Legendary comedic actor Arte Johnson, best known for characters he created for the 1960s NBC smash hit Rowan & Martin’s Laugh-In, has died at the age of 90.
He passed away in Los Angeles due to heart failure after a long battle with bladder and prostate cancer, first reported by The Hollywood Reporter.
Johnson won an Emmy for his work on Rowan & Martin’s Laugh-In and worked in TV and film for nearly 50 years before passing away at Cedars-Sinai in Los Angeles.
Here’s what you need to know:
1. Johnson Was Best Known for His Wolfgang Character, a German Soldier Who Believed WWII Was Still Going on
Johnson’s career throughout the film and television industry stretched across many decades and many characters, but one character that captured everyone’s hearts and laughs was Wolfgang, a cigarette-smoking German soldier who believed that World War II was still ongoing.
Johnson most notably made the character memorable with his catch-phrase, “Very interesting …”
According to Deadline, Johnson’s character was inspired by a character in the 1942 film Desperate Journey. The character was a Nazi who was known for using the, “Very interesting…” line during an interrogation scene.
2. Johnson Also Played the Character of Tyrone F. Horneigh, a Old Man Infatuated with Fellow Character, Gladys
Tyrone F. Horneigh was full of inappropriate comments and double-entrendres that usually led to him getting hit over the head by Gladys, a spinster played by Ruth Buzzi.
Horneigh was known for wearing a trench-coat and muttering “dirty old man” throughout sketches, as he would cozy up to Gladys on park benches.
Johnson and Buzzi’s characters really peaked in the third season of the show when Horneigh was successful in his attempts to court Gladys. The two participated in an on-air wedding in a March 1970 episode which swept television ratings, according to Deadline.
3. Johnson Was a Master Comic Who Created and Played over 60 Different Characters
Johnson’s creativity and acting talent did not end with Wolfgang and Horneigh, as the legendary manic-character guru created and played over 60 characters throughout his career.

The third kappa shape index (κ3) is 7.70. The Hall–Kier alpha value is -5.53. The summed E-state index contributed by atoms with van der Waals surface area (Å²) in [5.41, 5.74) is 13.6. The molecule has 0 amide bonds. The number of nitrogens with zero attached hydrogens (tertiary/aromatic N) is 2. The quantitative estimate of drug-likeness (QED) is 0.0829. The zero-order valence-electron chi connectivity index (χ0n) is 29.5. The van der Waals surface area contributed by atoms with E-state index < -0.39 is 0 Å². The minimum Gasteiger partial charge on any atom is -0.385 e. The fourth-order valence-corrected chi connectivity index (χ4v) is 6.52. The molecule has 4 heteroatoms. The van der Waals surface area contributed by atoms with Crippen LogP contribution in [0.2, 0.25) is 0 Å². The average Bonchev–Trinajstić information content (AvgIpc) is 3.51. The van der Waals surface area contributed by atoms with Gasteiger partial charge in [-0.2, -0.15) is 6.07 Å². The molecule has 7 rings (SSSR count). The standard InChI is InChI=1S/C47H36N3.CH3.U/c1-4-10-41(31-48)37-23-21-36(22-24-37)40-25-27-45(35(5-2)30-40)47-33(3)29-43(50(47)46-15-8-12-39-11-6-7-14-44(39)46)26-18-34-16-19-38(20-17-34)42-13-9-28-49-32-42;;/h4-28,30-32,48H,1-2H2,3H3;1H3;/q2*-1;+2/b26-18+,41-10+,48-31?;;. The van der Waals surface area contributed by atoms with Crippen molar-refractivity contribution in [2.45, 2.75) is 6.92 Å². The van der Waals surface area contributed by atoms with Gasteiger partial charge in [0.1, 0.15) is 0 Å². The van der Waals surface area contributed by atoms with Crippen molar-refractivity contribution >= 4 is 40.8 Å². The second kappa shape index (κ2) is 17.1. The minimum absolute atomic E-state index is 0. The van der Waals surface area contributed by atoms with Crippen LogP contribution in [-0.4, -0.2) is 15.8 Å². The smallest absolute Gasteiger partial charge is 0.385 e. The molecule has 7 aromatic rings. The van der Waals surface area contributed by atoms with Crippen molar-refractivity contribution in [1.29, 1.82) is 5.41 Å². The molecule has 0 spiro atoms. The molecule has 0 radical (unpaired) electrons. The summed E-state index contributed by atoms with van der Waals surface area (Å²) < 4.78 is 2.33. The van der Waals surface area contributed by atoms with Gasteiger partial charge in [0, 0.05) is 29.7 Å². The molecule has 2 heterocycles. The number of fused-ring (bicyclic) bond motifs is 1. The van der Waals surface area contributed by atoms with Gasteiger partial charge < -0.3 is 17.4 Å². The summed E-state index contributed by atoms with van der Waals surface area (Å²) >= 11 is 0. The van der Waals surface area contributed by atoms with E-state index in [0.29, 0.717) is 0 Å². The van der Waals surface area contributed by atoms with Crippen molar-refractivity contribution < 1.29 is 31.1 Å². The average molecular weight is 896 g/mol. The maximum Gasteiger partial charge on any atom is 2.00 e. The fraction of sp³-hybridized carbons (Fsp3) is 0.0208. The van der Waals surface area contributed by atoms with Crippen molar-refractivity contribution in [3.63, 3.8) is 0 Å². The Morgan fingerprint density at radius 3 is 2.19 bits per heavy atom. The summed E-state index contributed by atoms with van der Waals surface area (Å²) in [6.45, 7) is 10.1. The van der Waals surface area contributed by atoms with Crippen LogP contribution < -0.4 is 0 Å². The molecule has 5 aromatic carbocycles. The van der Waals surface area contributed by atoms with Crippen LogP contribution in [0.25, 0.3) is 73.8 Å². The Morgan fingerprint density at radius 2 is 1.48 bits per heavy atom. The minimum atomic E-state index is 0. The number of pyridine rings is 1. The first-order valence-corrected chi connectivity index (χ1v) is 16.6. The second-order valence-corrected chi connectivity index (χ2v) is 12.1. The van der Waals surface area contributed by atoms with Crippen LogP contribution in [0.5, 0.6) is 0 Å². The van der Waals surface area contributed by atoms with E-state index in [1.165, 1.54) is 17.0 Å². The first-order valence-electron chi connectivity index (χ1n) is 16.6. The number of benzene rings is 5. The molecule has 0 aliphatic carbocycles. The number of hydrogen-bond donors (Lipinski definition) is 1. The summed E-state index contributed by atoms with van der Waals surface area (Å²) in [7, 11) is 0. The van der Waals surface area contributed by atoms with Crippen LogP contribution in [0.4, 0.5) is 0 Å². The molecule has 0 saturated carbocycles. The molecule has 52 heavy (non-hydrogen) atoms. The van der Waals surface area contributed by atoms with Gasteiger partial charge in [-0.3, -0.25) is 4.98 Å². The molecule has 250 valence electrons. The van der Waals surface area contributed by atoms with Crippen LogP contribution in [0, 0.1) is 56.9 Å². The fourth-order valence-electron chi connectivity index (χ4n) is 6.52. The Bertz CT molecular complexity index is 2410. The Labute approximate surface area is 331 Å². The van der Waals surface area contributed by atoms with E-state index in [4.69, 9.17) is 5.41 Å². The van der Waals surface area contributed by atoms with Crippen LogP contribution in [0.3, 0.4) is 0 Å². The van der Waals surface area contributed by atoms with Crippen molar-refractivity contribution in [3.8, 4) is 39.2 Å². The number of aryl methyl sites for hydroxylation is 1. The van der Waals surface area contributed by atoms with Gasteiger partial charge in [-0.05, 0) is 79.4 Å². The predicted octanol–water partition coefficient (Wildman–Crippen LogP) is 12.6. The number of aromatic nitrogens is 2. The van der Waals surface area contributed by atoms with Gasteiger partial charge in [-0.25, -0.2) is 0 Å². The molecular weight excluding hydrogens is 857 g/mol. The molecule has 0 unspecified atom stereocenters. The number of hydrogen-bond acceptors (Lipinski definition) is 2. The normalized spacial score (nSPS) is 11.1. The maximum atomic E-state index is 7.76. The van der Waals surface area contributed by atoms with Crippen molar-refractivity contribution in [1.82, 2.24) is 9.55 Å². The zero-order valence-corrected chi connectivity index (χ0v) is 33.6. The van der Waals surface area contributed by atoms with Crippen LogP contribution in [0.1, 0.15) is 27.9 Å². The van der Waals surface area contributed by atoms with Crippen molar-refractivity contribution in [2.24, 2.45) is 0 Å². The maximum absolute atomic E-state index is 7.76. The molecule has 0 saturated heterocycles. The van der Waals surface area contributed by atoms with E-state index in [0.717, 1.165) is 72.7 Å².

According to The Hollywood Reporter, some of those characters included Piotr Rosmenko, an Eastern European song-and-dance man; Rabbi Shankar, an addled Indian guru; and a man in a yellow raincoat who could not help falling off his tricycle.
“Humor for me consists in incongruity,” he said in 1974. “If I were doing a Hasidic rabbi, I’d have him speak with an Irish accent. … You take it out of reality and make it cartoon-esque without being denigrating. Because people today are so sensitive, it’s the only way of creating humor without offending someone.”
Johnson’s career also spanned well before and after Laugh-In, as his career began in 1954 and ended in 2005 when he played Virman Vundabar in Justice League Unlimited, per his IMDB page.
Before Laugh-In, Johnson starred in shows such as The Andy Griffith Show, McHale’s Navy, The Jack Benny Program, Bewitched, The Dick Van Dyke Show, The Donna Reed Show and The Phyllis Diller Show.
4. Johnson Won an Emmy for His Work in Rowan & Martin’s Laugh-In
Laugh-In was a television staple throughout the late-1960s and really peaked in 1969, per Deadline.
The show topped all of primetime during its first two full seasons — posting a 31.8 rating in 1968-69 and a 26.3 the following season.
The show also won an Emmy for Outstanding Variety Series in 1971 and the Best TV Show Golden Globe in 1969.
Johnson did eventually leave the series after four seasons, claiming that the show’s workload did not allow him to explore other avenues according to The Hollywood Reporter.
“I work best when I have a false nose, a false mustache, an odd costume, a piece of hair, a bone through my nose. Give me some odd, weird thing and that’s me,” he said in a 1972 interview.
Following his stint on Laugh-In, Johnson’s next break-out performance was in Love at First Bite when he played Count Dracula’s (George Hamilton) servant Renfield.
5. Johnson Was Born in Benton Harbor, MI & Is Survived by His Wife & Brother
Born Arthur Stanton Eric Johnson on January 20, 1929, in Benton Harbor, MI, Johnson got his start in show business in 1953 when he decided to audition in Gentlemen Prefer Blondes, the 1953 comedy that starred Jane Russell and Marilyn Monroe.
Johnson is survived by his 51-year-old wife Gisela, and his brother Coslough Johnson. Coslough also won an Emmy for his writing on Laugh-In in 1968, according to Deadline.
Johson’s family has yet to announce plans for a ceremony, but his ashes will be taken to Hawaii for a ceremony there.
According to Deadline, instead of flowers Johnson’s family is requesting donations to be made to Actors & Others for Animals, Best Friends and/or to Cancer Research.